“After a summer fighting wildfire, US Park Ranger Anna Pigeon sets off on a camping trip to the Iron Range in upstate Minnesota. With her are four women: Heath, Leah and their two teenage daughters. For Heath, who is paraplegic, it is the chance to test out a new, cutting edge line of outdoor equipment, designed by Leah to make the wilderness more accessible to disabled campers. On their second night, Anna takes a canoe out on the Fox River but when she returns, she finds that a band of kidnappers, armed with rifles, pistols and knives, has taken the group hostage. With limited resources and no access to the outside world, it is up to Anna to track them across the treacherous landscape and rescue her friends before it is too late…”

I received a copy of this book from the publishers and this is my honest review of the book.

Park Ranger Anna Pigeon is hoping to spend a few days enjoying a trip in the Minnesota forests, whilst her friend Heath, tries out new camping equipment designed for the disabled by Leah Hendricks. Also on the trip is Heath’s daughter Elizabeth and Leah’s daughter Katie. But on the first evening, whilst Anna is enjoying a moment alone, the peace is shattered when Heath, Leah and the girls are kidnapped. Anna must work alone to save the women before it is too late.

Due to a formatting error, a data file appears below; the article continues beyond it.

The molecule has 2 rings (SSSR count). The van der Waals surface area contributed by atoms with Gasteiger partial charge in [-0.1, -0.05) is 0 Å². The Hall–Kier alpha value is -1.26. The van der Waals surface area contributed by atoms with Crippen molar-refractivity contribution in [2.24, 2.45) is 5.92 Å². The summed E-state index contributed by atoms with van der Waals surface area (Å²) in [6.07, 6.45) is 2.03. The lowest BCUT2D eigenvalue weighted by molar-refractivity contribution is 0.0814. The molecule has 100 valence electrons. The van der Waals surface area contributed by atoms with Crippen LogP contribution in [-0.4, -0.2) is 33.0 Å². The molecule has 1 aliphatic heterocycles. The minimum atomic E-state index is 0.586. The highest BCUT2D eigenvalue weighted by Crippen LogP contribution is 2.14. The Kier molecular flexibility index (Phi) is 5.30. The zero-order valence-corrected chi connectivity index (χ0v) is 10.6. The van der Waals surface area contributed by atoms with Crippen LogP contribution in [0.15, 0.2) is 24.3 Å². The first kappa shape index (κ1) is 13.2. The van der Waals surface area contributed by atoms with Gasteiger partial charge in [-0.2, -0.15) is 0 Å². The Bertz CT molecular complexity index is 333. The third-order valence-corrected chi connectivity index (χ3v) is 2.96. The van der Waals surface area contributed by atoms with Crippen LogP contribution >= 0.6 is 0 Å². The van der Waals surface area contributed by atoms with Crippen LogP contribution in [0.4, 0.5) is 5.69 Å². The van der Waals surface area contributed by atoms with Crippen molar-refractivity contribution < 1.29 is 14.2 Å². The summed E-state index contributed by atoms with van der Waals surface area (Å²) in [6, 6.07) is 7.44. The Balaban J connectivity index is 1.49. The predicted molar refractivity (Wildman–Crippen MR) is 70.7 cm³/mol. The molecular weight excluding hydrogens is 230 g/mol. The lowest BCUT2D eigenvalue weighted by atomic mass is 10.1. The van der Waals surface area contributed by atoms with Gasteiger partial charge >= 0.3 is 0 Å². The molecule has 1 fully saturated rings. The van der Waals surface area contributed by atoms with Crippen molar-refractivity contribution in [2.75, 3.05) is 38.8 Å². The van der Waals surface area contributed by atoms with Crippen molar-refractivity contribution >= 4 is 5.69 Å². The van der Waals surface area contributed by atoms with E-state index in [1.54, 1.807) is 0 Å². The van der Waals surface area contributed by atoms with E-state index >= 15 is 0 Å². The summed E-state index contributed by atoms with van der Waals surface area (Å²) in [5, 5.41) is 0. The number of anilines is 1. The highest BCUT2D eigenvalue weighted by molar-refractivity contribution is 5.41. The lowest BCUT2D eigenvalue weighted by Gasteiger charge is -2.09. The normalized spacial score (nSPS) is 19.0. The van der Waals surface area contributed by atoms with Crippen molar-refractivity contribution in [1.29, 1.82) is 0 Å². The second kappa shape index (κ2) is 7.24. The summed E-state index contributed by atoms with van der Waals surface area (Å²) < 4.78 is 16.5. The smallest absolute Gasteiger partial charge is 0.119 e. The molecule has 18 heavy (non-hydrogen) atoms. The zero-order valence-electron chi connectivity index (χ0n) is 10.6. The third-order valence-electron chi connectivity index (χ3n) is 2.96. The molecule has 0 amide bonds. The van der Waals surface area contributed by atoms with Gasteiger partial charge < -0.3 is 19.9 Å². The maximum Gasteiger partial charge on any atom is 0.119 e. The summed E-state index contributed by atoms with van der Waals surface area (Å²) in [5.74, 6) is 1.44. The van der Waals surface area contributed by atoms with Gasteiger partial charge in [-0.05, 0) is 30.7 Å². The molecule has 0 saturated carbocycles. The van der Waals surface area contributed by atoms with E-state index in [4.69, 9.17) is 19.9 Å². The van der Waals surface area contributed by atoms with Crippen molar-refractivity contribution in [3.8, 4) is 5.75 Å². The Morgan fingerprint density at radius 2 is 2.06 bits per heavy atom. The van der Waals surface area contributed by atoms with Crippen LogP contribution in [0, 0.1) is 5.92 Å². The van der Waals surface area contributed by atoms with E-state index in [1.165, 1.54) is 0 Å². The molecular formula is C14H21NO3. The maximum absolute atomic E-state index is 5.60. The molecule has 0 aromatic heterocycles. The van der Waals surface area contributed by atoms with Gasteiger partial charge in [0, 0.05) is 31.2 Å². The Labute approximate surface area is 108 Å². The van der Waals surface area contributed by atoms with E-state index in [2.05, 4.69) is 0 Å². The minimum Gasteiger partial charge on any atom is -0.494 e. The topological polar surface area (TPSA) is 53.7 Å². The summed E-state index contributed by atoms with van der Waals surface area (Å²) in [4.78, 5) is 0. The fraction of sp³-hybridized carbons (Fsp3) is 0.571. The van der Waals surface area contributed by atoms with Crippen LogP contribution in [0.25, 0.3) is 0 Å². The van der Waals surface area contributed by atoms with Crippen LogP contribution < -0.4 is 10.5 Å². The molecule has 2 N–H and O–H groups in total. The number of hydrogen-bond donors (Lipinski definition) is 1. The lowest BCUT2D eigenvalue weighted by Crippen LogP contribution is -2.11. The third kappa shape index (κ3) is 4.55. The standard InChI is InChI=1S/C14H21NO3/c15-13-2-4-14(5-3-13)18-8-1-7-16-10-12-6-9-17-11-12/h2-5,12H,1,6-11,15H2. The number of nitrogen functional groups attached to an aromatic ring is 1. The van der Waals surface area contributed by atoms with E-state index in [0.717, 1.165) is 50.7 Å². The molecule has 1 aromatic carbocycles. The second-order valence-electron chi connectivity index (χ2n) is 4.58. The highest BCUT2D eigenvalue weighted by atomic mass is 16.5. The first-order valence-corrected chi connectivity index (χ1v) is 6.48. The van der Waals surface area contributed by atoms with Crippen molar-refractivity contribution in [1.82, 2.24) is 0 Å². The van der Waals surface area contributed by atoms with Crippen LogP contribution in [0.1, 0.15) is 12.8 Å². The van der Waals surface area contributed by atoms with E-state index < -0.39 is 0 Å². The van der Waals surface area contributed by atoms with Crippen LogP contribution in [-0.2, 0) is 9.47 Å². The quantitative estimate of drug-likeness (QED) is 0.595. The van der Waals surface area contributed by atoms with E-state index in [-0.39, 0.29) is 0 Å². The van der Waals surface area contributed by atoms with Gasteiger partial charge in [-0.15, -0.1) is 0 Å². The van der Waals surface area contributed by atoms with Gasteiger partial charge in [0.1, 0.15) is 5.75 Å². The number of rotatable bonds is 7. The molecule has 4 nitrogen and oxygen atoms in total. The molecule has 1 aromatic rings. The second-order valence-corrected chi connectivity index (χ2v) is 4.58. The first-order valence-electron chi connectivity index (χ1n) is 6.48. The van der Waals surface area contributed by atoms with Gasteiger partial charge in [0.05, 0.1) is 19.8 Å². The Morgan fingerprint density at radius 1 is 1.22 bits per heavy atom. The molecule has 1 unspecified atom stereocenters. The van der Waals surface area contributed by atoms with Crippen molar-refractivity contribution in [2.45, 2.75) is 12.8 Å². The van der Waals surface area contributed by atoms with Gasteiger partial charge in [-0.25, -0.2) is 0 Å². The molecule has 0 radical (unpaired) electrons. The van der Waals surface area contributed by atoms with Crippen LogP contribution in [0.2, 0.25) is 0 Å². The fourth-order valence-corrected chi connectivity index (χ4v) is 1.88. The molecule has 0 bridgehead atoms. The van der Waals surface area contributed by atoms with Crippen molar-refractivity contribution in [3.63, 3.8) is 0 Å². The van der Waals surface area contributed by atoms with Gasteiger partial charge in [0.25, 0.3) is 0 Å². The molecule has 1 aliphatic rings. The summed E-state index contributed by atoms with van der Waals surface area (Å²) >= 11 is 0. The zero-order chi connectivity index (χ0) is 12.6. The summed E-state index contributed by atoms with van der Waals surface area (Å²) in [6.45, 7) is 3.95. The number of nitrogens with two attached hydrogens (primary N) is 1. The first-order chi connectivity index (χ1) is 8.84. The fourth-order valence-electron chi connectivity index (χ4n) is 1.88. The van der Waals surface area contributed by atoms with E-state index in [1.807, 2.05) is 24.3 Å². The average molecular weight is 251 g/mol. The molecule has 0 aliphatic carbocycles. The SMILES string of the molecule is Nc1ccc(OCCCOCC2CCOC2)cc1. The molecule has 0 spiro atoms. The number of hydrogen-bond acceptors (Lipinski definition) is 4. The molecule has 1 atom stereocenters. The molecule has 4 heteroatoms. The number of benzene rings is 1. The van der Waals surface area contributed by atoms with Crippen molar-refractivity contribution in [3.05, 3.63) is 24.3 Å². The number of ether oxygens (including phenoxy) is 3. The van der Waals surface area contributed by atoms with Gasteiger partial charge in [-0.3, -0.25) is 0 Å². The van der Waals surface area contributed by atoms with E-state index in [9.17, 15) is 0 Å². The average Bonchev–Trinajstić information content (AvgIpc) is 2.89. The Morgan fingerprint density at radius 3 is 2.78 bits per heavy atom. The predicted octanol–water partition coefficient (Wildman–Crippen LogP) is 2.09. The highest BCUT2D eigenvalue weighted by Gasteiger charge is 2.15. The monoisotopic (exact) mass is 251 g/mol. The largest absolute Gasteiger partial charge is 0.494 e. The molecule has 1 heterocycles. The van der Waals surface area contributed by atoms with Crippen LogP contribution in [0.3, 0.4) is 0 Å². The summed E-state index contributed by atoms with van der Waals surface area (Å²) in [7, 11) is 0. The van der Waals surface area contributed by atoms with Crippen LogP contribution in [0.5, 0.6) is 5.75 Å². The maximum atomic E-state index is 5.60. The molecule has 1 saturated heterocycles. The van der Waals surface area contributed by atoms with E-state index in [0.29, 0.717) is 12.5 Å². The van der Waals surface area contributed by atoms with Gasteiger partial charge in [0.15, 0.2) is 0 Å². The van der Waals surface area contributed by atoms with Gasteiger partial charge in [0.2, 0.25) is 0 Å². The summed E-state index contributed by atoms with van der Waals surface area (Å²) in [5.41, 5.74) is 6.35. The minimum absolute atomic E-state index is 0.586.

I have read previous Anna Pigeon novels and enjoyed them immensely. For some reason I had stopped reading the series a few years ago. After reading Destroyer Angel I will be renewing my acquaintance with Anna Pigeon again.

There is violence running throughout this novel, be it actual physical violence perpetrated upon the female characters, or indeed by them, or the underlying constant threat of it, that is so palpable it becomes almost a character in its own right. It isn’t barbaric or gratuitous however, which show consideration and skill by Nevada Barr.